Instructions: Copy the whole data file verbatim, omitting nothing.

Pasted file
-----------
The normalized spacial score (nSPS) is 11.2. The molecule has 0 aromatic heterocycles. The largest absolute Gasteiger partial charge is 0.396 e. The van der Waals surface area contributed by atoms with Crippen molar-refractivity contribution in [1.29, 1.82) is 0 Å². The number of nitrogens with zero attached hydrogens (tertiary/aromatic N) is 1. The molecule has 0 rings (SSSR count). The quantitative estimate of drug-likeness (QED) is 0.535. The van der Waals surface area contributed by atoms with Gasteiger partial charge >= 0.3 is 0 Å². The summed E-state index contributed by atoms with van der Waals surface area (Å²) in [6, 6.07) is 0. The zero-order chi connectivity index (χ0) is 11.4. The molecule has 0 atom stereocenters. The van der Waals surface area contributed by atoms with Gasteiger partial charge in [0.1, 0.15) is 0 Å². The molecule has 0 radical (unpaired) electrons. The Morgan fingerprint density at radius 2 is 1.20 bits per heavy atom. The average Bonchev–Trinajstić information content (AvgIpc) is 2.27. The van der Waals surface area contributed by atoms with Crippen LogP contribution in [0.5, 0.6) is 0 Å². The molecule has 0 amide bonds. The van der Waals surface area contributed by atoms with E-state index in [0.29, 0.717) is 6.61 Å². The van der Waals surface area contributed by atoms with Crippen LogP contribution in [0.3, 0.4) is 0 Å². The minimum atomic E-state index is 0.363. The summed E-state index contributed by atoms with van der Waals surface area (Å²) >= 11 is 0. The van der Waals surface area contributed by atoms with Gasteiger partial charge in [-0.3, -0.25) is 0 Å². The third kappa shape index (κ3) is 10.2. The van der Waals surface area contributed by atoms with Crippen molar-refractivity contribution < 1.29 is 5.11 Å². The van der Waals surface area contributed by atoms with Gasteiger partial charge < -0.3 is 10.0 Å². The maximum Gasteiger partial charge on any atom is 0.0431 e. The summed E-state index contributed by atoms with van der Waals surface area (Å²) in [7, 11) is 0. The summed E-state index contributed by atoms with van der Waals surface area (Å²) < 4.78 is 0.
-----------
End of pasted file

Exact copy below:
The normalized spacial score (nSPS) is 11.2. The molecule has 0 aromatic heterocycles. The largest absolute Gasteiger partial charge is 0.396 e. The van der Waals surface area contributed by atoms with Crippen molar-refractivity contribution in [1.29, 1.82) is 0 Å². The number of nitrogens with zero attached hydrogens (tertiary/aromatic N) is 1. The molecule has 0 rings (SSSR count). The quantitative estimate of drug-likeness (QED) is 0.535. The van der Waals surface area contributed by atoms with Gasteiger partial charge >= 0.3 is 0 Å². The summed E-state index contributed by atoms with van der Waals surface area (Å²) in [6, 6.07) is 0. The zero-order chi connectivity index (χ0) is 11.4. The molecule has 0 atom stereocenters. The van der Waals surface area contributed by atoms with Gasteiger partial charge in [0.1, 0.15) is 0 Å². The molecule has 0 radical (unpaired) electrons. The Morgan fingerprint density at radius 2 is 1.20 bits per heavy atom. The average Bonchev–Trinajstić information content (AvgIpc) is 2.27. The van der Waals surface area contributed by atoms with Crippen LogP contribution in [0.5, 0.6) is 0 Å². The molecule has 0 amide bonds. The van der Waals surface area contributed by atoms with E-state index in [0.29, 0.717) is 6.61 Å². The van der Waals surface area contributed by atoms with Crippen LogP contribution in [0.3, 0.4) is 0 Å². The minimum atomic E-state index is 0.363. The summed E-state index contributed by atoms with van der Waals surface area (Å²) >= 11 is 0. The van der Waals surface area contributed by atoms with Gasteiger partial charge in [-0.3, -0.25) is 0 Å². The third kappa shape index (κ3) is 10.2. The van der Waals surface area contributed by atoms with Crippen molar-refractivity contribution < 1.29 is 5.11 Å². The van der Waals surface area contributed by atoms with Gasteiger partial charge < -0.3 is 10.0 Å². The maximum Gasteiger partial charge on any atom is 0.0431 e. The summed E-state index contributed by atoms with van der Waals surface area (Å²) in [7, 11) is 0. The summed E-state index contributed by atoms with van der Waals surface area (Å²) < 4.78 is 0.